Shoot, you’ve injured your arm! It was hurting for some time, and you think it may be broken — so you decide that you need to go to the hospital as you are having trouble navigating day-to-day life.
Once you get to the hospital, you have an interview with a doctor for an assessment of your symptoms and history of arm injury. You are asked a series of questions such as:
Have you felt pain in your arm lately? How does that affect you? Does your arm improve or get worse as the day goes on? On a scale of 1 to 10, if 10 was really, really hurting, where would you put yourself?
You try your best to answer these questions; however, you are having some trouble. You are not exactly sure where your pain is placed on the scale of 1 to 10, or if your arm feels worse or better as the day goes on.
You seek to do a physical examination to figure out if you have a broken arm. But, the only physical tests available are ones to rule out another medical cause for your arm being broken.
Finally, the doctor thinks about the problems you described and entertains a more specific series of arm diagnoses. Meanwhile, you are frustrated, tired, and in pain, as you are not getting answers as to why your arm is hurting.
Of course, if you hurt your arm, this would not be the way you would be diagnosed — you would get an X-ray or an MRI. But if you suspected you had depression or other mental illnesses, most hospitals would use the Diagnostic and Statistical Manual of Mental Disorders, fifth edition (DSM-5), and follow a categorical approach based on qualitative questioning to diagnose you. Similar to the way your hypothetical arm injury was diagnosed.
What is the DSM-5?
The DSM-5 — also referred to as the “Psychiatry Bible” — is the handbook used by most healthcare professionals as the authoritative guide to diagnosing mental disorders.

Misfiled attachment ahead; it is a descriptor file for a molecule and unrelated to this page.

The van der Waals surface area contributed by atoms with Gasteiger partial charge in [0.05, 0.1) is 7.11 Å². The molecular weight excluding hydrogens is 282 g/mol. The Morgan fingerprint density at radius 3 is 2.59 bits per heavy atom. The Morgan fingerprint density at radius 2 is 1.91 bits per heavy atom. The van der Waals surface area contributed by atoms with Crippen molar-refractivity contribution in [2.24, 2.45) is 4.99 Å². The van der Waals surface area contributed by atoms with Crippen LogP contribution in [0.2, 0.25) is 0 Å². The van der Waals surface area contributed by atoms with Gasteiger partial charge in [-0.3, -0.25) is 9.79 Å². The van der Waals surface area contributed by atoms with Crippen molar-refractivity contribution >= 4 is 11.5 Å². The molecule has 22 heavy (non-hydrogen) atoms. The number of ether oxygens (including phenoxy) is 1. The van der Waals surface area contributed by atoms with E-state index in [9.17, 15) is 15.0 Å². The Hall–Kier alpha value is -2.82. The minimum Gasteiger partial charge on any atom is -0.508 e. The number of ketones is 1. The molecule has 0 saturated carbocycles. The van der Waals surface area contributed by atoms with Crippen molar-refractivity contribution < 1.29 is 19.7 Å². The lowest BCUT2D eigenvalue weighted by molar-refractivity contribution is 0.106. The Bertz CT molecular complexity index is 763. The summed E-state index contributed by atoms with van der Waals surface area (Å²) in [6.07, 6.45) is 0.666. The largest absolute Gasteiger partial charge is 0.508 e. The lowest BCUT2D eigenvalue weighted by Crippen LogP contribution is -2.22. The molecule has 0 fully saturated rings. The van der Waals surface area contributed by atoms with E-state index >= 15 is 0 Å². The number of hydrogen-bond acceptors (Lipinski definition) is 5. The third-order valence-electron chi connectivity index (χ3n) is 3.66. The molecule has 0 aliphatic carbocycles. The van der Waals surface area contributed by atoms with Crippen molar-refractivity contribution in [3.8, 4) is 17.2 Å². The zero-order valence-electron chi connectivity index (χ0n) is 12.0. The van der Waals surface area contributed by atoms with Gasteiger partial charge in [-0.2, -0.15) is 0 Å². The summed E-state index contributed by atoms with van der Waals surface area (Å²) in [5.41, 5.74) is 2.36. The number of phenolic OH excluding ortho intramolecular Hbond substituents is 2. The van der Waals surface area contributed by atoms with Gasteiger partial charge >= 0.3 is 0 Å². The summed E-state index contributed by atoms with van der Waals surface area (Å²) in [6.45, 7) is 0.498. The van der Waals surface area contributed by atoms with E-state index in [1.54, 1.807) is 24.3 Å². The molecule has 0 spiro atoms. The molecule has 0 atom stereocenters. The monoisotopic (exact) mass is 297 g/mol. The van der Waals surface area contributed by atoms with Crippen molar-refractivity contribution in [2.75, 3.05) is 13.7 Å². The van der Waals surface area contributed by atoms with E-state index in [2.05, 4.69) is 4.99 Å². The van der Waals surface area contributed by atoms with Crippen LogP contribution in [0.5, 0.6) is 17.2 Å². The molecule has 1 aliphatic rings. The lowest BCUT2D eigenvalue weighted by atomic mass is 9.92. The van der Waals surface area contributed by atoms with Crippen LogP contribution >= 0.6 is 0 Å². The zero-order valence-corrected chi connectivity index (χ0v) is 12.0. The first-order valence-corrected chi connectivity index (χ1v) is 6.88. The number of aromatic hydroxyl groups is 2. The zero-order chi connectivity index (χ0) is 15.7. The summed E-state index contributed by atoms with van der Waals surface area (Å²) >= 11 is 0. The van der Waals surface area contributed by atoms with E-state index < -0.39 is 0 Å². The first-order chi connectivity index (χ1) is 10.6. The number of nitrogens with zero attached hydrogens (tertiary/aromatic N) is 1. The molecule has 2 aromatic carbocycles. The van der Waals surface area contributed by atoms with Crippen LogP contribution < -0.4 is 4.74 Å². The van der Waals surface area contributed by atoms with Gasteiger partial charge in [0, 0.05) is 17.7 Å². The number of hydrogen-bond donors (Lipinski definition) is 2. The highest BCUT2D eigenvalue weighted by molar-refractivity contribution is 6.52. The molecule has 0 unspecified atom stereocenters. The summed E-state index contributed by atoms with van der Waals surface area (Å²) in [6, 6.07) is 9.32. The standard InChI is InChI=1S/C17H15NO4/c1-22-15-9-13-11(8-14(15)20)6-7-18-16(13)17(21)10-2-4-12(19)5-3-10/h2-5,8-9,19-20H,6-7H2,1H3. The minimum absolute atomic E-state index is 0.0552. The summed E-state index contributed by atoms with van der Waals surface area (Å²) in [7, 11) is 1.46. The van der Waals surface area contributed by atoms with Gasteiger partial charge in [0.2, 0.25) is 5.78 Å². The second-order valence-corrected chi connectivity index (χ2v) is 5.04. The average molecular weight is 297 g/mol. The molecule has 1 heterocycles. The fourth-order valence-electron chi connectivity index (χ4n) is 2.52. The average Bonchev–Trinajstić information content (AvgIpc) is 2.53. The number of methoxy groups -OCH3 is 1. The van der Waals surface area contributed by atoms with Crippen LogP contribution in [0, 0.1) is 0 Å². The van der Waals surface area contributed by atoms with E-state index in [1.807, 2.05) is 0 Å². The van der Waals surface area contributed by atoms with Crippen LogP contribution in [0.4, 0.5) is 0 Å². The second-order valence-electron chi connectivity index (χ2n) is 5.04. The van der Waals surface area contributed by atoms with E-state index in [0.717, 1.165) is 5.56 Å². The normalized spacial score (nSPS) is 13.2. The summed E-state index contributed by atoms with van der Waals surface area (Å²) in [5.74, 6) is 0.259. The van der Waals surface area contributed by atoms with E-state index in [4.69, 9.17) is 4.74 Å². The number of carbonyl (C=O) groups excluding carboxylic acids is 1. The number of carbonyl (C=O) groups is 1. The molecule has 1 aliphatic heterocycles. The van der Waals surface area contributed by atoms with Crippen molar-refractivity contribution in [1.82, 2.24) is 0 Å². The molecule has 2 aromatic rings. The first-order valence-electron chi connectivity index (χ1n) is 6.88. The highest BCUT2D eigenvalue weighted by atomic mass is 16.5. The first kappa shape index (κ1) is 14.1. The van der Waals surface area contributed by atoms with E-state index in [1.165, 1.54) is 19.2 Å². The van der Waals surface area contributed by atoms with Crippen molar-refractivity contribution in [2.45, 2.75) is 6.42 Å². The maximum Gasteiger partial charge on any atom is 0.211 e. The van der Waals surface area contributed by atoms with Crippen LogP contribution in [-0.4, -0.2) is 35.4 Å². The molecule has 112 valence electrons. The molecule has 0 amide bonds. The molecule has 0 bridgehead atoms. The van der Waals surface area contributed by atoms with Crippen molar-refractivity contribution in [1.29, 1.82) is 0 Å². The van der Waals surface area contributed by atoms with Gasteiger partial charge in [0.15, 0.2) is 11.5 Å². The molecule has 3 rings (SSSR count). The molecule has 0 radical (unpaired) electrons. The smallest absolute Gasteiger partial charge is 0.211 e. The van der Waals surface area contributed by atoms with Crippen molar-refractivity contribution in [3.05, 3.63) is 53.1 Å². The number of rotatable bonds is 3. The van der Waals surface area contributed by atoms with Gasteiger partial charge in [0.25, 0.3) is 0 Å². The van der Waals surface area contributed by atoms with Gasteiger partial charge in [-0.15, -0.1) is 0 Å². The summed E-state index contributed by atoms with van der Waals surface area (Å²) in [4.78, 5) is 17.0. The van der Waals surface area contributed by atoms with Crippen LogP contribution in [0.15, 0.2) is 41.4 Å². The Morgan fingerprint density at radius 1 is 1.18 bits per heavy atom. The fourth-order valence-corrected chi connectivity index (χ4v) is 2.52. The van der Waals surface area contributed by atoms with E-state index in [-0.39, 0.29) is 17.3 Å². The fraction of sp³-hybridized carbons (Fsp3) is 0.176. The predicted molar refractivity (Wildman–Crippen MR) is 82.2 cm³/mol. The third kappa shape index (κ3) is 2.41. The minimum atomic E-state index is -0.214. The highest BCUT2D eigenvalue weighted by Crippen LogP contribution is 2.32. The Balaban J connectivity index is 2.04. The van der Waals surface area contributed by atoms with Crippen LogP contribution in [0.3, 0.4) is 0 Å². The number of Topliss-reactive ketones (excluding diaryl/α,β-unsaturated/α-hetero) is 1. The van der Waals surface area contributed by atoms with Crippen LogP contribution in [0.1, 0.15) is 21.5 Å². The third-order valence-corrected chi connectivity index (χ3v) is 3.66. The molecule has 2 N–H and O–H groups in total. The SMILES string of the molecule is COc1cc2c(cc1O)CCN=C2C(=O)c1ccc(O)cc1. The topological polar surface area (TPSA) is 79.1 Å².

The DSM-5 contains descriptions, symptoms, and other criteria for categorically diagnosing mental disorders. It also provides a common language for clinicians to communicate about mental illness with their patients.
Issues With DSM-5
One of the main issues with the DSM-5 is that it does not provide an understanding of the human mental process — the mind.
Also, it does not account for the importance of various symptoms as the descriptions of symptom criteria are overly broad. This means that patients diagnosed with the same disorder may have very dissimilar clinical presentations.
Furthermore, the DMS-5 classifies mental disorders as if they were distinct entities. Even though people diagnosed with different disorders often have various characteristics in common. Also, doctors sometimes do not assess the qualitative diagnostic criteria methodically, often lacking the time or incentives to do so.
4 Alternatives to The DSM-5
There are 4 viable alternatives to the DSM-5, each with their own tricky acronym and long name to remember — ICD, PDM, HiTOP, and RDoC.
1. International Classification of Diseases (ICD)
The ICD is the most popular and similar alternative to DSM-5. Likely because it is the keeper of the diagnostic codes used for tracking incidence and prevalence rates, as well as for health insurance compensation.
The main difference between the DSM-5 is that the ICD includes not just mental health diagnoses but all disease-related diagnoses. Also, they have different publishers. The ICD is published by the World Health Organization (WHO), and the DSM-5 is published by the American Psychiatric Association (APA).
2. Psychodynamic Diagnostic Manual (PDM)
The PDM makes an effort to be descriptive rather than theoretical. So, unlike other methods, it explicitly has a psychodynamic take on diagnostics and mostly lacks a theoretical basis approach.
The PDM was created to combat the concerns about the gradual diminishment in the professional discourse of in-depth, biopsychosocial case formulation and individual treatment planning.